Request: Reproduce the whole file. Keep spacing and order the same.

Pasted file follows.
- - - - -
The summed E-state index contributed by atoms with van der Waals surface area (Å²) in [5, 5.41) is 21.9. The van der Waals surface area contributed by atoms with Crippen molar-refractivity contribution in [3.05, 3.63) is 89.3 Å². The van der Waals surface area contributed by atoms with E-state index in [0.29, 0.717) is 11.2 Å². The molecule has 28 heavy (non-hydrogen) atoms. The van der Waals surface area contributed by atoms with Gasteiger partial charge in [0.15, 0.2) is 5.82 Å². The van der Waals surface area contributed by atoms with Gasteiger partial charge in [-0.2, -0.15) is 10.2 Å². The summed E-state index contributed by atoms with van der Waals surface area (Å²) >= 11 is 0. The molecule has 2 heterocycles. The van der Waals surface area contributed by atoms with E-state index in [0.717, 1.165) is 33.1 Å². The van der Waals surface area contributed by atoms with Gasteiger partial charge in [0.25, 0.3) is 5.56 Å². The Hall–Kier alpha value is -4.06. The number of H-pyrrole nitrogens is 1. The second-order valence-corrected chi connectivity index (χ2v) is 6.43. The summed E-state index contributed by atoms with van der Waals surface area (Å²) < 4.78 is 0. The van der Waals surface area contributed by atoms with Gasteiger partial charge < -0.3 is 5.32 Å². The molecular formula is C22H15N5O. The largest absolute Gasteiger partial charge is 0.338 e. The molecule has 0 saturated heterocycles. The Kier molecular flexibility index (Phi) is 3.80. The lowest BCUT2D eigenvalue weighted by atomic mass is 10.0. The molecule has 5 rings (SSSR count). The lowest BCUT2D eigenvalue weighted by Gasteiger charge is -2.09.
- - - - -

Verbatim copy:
The summed E-state index contributed by atoms with van der Waals surface area (Å²) in [5, 5.41) is 21.9. The van der Waals surface area contributed by atoms with Crippen molar-refractivity contribution in [3.05, 3.63) is 89.3 Å². The van der Waals surface area contributed by atoms with E-state index in [0.29, 0.717) is 11.2 Å². The molecule has 28 heavy (non-hydrogen) atoms. The van der Waals surface area contributed by atoms with Gasteiger partial charge in [0.15, 0.2) is 5.82 Å². The van der Waals surface area contributed by atoms with Gasteiger partial charge in [-0.2, -0.15) is 10.2 Å². The summed E-state index contributed by atoms with van der Waals surface area (Å²) >= 11 is 0. The molecule has 2 heterocycles. The van der Waals surface area contributed by atoms with E-state index in [0.717, 1.165) is 33.1 Å². The van der Waals surface area contributed by atoms with Gasteiger partial charge in [0.25, 0.3) is 5.56 Å². The Hall–Kier alpha value is -4.06. The number of H-pyrrole nitrogens is 1. The second-order valence-corrected chi connectivity index (χ2v) is 6.43. The summed E-state index contributed by atoms with van der Waals surface area (Å²) < 4.78 is 0. The van der Waals surface area contributed by atoms with Gasteiger partial charge < -0.3 is 5.32 Å². The molecular formula is C22H15N5O. The largest absolute Gasteiger partial charge is 0.338 e. The molecule has 0 saturated heterocycles. The Kier molecular flexibility index (Phi) is 3.80. The lowest BCUT2D eigenvalue weighted by atomic mass is 10.0. The molecule has 5 rings (SSSR count). The lowest BCUT2D eigenvalue weighted by Gasteiger charge is -2.09.